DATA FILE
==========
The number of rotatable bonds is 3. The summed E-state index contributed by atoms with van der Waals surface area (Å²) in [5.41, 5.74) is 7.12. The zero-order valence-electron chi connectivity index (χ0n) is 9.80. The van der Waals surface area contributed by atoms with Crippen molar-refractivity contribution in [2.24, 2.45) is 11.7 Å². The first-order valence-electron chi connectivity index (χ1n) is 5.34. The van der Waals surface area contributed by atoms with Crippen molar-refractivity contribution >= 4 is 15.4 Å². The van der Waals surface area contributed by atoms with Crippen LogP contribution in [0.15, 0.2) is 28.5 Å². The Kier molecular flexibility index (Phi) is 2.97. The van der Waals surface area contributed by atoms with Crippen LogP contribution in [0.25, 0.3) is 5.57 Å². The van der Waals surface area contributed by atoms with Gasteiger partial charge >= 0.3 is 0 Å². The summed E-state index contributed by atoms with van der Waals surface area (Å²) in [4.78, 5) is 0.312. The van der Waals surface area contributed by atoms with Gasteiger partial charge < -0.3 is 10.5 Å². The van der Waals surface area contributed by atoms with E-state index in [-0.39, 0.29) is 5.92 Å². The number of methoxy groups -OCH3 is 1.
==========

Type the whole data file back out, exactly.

The number of rotatable bonds is 3. The summed E-state index contributed by atoms with van der Waals surface area (Å²) in [5.41, 5.74) is 7.12. The zero-order valence-electron chi connectivity index (χ0n) is 9.80. The van der Waals surface area contributed by atoms with Crippen molar-refractivity contribution in [2.24, 2.45) is 11.7 Å². The first-order valence-electron chi connectivity index (χ1n) is 5.34. The van der Waals surface area contributed by atoms with Crippen molar-refractivity contribution >= 4 is 15.4 Å². The van der Waals surface area contributed by atoms with Crippen LogP contribution in [0.15, 0.2) is 28.5 Å². The Kier molecular flexibility index (Phi) is 2.97. The van der Waals surface area contributed by atoms with Crippen LogP contribution in [0.25, 0.3) is 5.57 Å². The van der Waals surface area contributed by atoms with Gasteiger partial charge >= 0.3 is 0 Å². The summed E-state index contributed by atoms with van der Waals surface area (Å²) in [4.78, 5) is 0.312. The van der Waals surface area contributed by atoms with Gasteiger partial charge < -0.3 is 10.5 Å². The van der Waals surface area contributed by atoms with E-state index in [-0.39, 0.29) is 5.92 Å². The number of methoxy groups -OCH3 is 1.